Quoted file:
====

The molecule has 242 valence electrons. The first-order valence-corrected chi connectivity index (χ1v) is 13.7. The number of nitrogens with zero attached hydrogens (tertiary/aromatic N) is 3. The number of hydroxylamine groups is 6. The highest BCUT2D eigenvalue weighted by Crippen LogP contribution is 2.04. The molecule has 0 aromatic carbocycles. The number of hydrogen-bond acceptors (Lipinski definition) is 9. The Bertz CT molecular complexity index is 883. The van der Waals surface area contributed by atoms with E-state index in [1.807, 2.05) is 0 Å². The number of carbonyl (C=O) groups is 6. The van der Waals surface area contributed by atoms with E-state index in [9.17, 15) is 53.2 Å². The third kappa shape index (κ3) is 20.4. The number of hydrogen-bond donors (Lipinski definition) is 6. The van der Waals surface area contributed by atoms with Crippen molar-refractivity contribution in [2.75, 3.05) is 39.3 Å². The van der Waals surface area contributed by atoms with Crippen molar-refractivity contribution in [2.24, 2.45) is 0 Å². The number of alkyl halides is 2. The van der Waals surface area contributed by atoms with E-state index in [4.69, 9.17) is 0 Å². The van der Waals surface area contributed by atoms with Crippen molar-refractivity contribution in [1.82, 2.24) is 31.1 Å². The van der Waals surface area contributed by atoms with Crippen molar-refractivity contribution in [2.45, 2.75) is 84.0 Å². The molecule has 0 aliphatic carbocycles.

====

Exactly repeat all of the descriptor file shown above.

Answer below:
The molecule has 242 valence electrons. The first-order valence-corrected chi connectivity index (χ1v) is 13.7. The number of nitrogens with zero attached hydrogens (tertiary/aromatic N) is 3. The number of hydroxylamine groups is 6. The highest BCUT2D eigenvalue weighted by Crippen LogP contribution is 2.04. The molecule has 0 aromatic carbocycles. The number of hydrogen-bond acceptors (Lipinski definition) is 9. The Bertz CT molecular complexity index is 883. The van der Waals surface area contributed by atoms with E-state index in [1.807, 2.05) is 0 Å². The number of carbonyl (C=O) groups is 6. The van der Waals surface area contributed by atoms with E-state index in [9.17, 15) is 53.2 Å². The third kappa shape index (κ3) is 20.4. The number of hydrogen-bond donors (Lipinski definition) is 6. The van der Waals surface area contributed by atoms with Crippen molar-refractivity contribution in [2.75, 3.05) is 39.3 Å². The van der Waals surface area contributed by atoms with Crippen molar-refractivity contribution in [2.24, 2.45) is 0 Å². The number of alkyl halides is 2. The van der Waals surface area contributed by atoms with E-state index in [4.69, 9.17) is 0 Å². The van der Waals surface area contributed by atoms with Crippen molar-refractivity contribution in [1.82, 2.24) is 31.1 Å². The van der Waals surface area contributed by atoms with Crippen molar-refractivity contribution in [2.45, 2.75) is 84.0 Å². The molecule has 0 aliphatic carbocycles.